You can expend 2 of the ring's charges to cast dominate monster on a fire elemental. [...]

If you help slay a fire elemental while attuned to the ring, you gain access to the following additional properties

In the first sentence, the advantage on attack rolls is granted against fire elementals (plural) and it does not link to the Fire Elemental monster page. This means that such advantage is granted for any monster with the type Elemental and which are linked to the fire element. In particular, Magma mephits are eligible, since they are composed by earth and fire, per description.

The other sentences, regarding the spell Dominate Monster and the benefits from slaying a fire elemental, refer to the Fire Elemental monster: the item description links to the stat page of this particular monster.

This is supported by the fact that the plural of the first sentence does not link to the stat page of the Fire Elemental, as it happens for the Pipes of the Sewers when it refers to rats and giant rats.

A DM could rule otherwise

Without the web version of this item and referring only on the physical manuals, a DM had to make a call and decide how to interpret the fire elemental entries in the item's description.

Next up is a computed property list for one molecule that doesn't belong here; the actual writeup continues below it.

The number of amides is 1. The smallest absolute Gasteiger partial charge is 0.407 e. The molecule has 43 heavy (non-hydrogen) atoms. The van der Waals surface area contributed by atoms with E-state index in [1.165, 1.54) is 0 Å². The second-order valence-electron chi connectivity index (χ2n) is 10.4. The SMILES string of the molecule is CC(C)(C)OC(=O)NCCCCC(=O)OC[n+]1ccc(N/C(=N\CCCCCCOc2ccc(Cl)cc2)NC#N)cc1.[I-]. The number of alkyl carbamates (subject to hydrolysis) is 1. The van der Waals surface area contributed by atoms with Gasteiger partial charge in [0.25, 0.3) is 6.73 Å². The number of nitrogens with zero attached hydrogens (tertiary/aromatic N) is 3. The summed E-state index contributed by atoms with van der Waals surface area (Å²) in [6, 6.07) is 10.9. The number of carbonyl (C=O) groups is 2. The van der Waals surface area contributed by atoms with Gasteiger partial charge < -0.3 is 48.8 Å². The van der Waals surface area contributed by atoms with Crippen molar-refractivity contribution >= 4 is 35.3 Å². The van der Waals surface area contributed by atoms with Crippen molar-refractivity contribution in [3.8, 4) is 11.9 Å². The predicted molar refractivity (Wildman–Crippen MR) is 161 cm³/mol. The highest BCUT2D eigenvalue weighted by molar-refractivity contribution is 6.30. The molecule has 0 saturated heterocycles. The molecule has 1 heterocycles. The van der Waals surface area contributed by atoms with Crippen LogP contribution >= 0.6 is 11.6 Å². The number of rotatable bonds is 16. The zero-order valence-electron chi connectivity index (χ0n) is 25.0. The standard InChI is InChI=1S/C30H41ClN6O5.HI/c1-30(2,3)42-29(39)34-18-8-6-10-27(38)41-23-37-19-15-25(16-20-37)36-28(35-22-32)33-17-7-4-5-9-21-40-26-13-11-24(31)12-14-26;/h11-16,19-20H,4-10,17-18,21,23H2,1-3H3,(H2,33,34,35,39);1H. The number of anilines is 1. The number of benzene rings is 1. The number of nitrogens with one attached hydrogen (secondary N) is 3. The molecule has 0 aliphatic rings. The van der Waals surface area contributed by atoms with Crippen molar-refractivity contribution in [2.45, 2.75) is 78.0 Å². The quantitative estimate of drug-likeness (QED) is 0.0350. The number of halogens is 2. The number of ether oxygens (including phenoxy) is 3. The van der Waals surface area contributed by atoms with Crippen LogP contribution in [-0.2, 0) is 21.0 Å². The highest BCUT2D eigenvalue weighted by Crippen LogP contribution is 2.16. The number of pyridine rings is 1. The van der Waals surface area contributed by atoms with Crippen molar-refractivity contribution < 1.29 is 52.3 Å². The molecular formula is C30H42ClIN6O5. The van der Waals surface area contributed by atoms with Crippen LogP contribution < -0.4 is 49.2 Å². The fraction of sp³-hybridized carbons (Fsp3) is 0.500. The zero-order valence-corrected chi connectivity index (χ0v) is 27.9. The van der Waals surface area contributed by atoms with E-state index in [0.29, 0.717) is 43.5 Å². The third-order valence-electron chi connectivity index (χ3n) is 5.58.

Even with the confirmation via the DnDBeyond page, a DM could overrule it and decide how the item works when interacting with elementals from the Fire Plane.

  • \$\begingroup\$ A brazier of commanding fire elementals on DDB links to the eponymous fire elemental, but says you summon it "as if" you had cast a conjure elementals - which by definition can summon fire elementals that are not the fire elementals. Not sure whether that is evidence for or against your take! \$\endgroup\$
    – Kirt
    Mar 31 at 20:28
  • \$\begingroup\$ @Kirt I strongly believe that that item restricts the monster one can summon to the fire elemental, listed in the table of the magic item. \$\endgroup\$
    – Eddymage
    Mar 31 at 22:03
  • \$\begingroup\$ The Basic Rules on the very same website don't support this answer. Meanwhile there is specifically a hyperlink to the fire elemental in dndbeyond.com/sources/basic-rules/magic-items#ElementalGem \$\endgroup\$
    – user10063
    Apr 2 at 23:50
  • \$\begingroup\$ @user10063 Actually,they does: if you click on the name of the magic item you are moved to the page dedicated to the ring, and even in this page at the bottom-right you can read "Basic Rules, page 190". \$\endgroup\$
    – Eddymage
    Apr 3 at 7:11
  • \$\begingroup\$ 'the page dedicated to the ring' is not the Basic Rules. It's a page that cites the Basic Rules, which are at a URL that has 'basic-rules' in it. dndbeyond.com/sources/basic-rules/… \$\endgroup\$
    – user10063
    Apr 3 at 7:24